.) I called the director and said that I had gotten the letter and was mainly motivated to call because I had been told that it was rare for a child not to be accepted. I asked if she would mind telling me more about why that decision was made. She said it was because he wasn't able to follow directions and it was difficult to redirect him to another activity. I told her that I had noticed that he wasn't doing what all the other kids were doing, but on the other hand I was confused as to why, if Montessori is about self-directed learning, the whole focus of the observation was making sure the child was easily led to a teacher-directed activity. She said there is freedom, "but they can't choose all day long," they are in a group, they have to be able to listen and follow directions, and especially considering he'd be coming in as a 4-year-old, etc. I told her that there had been no issues in his year and a half at his current school, and that while they don't focus on the quiet environment, the children certainly sit for group time, circle time, etc. and are expected to follow directions and adhere to certain rules. She said their experience has been that when they accept a child they are concerned may not a good fit, everyone ends up unhappy. She did offer, however, to have us bring him for another visit and to talk to his current school. I thanked her for the offer and said I would call her if my husband and I decide to take her up on that. We have no plans to do so.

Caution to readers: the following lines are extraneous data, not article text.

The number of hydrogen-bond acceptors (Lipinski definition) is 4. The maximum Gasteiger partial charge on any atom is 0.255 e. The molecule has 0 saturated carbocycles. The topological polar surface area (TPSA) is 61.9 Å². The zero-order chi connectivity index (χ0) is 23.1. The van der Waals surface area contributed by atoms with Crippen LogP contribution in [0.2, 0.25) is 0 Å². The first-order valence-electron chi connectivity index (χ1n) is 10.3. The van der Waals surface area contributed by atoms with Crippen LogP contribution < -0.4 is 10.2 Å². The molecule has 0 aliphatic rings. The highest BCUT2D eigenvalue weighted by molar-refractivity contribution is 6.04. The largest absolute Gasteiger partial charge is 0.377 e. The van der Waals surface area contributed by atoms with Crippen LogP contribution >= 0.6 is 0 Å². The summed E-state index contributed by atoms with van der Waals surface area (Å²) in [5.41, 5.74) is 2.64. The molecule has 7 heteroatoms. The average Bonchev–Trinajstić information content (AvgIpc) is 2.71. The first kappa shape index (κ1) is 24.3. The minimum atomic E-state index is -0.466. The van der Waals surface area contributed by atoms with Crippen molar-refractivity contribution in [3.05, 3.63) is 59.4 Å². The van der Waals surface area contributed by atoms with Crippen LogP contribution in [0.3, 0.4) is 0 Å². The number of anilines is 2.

So now, I will be VERY curious as to what happens at his visit with the second school, the one we were much more comfortable with. My husband and I have had a tour/observation, but DS has not been there yet. His "interview" is in a few weeks.
I guess my only specific question is, is it unusual for a child to be considered ill-matched for one Montessori school and a good match for another? That and any other thoughts would be much appreciated.